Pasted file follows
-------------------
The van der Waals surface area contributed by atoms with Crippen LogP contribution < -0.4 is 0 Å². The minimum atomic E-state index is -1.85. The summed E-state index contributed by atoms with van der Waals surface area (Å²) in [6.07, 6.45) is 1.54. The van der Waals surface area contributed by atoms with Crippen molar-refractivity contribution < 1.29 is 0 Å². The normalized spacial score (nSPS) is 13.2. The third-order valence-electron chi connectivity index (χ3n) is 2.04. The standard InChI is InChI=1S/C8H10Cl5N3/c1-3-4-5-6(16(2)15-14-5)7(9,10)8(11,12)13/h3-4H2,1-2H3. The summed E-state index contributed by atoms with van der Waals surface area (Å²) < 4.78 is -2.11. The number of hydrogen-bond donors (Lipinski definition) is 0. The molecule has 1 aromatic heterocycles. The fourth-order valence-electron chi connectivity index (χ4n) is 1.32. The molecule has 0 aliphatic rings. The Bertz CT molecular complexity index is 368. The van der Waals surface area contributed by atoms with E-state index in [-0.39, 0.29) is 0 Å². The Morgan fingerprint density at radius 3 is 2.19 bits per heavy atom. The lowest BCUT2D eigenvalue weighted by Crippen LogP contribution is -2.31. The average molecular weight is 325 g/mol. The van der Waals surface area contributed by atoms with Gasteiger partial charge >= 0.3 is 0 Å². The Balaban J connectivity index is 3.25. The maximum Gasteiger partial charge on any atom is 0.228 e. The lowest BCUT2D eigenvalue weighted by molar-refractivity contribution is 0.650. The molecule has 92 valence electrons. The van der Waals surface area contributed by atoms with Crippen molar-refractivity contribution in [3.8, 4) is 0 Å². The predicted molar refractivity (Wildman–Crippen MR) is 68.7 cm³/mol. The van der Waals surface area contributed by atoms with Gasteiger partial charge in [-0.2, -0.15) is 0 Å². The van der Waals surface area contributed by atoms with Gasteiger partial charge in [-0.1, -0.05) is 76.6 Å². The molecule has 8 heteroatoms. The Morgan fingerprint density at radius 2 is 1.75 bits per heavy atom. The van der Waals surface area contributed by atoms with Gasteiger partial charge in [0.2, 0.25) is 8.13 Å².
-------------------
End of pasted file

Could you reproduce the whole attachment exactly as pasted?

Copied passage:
The van der Waals surface area contributed by atoms with Crippen LogP contribution < -0.4 is 0 Å². The minimum atomic E-state index is -1.85. The summed E-state index contributed by atoms with van der Waals surface area (Å²) in [6.07, 6.45) is 1.54. The van der Waals surface area contributed by atoms with Crippen molar-refractivity contribution < 1.29 is 0 Å². The normalized spacial score (nSPS) is 13.2. The third-order valence-electron chi connectivity index (χ3n) is 2.04. The standard InChI is InChI=1S/C8H10Cl5N3/c1-3-4-5-6(16(2)15-14-5)7(9,10)8(11,12)13/h3-4H2,1-2H3. The summed E-state index contributed by atoms with van der Waals surface area (Å²) < 4.78 is -2.11. The number of hydrogen-bond donors (Lipinski definition) is 0. The molecule has 1 aromatic heterocycles. The fourth-order valence-electron chi connectivity index (χ4n) is 1.32. The molecule has 0 aliphatic rings. The Bertz CT molecular complexity index is 368. The van der Waals surface area contributed by atoms with E-state index in [-0.39, 0.29) is 0 Å². The Morgan fingerprint density at radius 3 is 2.19 bits per heavy atom. The lowest BCUT2D eigenvalue weighted by Crippen LogP contribution is -2.31. The average molecular weight is 325 g/mol. The van der Waals surface area contributed by atoms with Gasteiger partial charge >= 0.3 is 0 Å². The Balaban J connectivity index is 3.25. The maximum Gasteiger partial charge on any atom is 0.228 e. The lowest BCUT2D eigenvalue weighted by molar-refractivity contribution is 0.650. The molecule has 92 valence electrons. The van der Waals surface area contributed by atoms with Crippen molar-refractivity contribution in [3.8, 4) is 0 Å². The predicted molar refractivity (Wildman–Crippen MR) is 68.7 cm³/mol. The van der Waals surface area contributed by atoms with Gasteiger partial charge in [-0.2, -0.15) is 0 Å². The van der Waals surface area contributed by atoms with Gasteiger partial charge in [-0.1, -0.05) is 76.6 Å². The molecule has 8 heteroatoms. The Morgan fingerprint density at radius 2 is 1.75 bits per heavy atom. The van der Waals surface area contributed by atoms with Gasteiger partial charge in [0.2, 0.25) is 8.13 Å².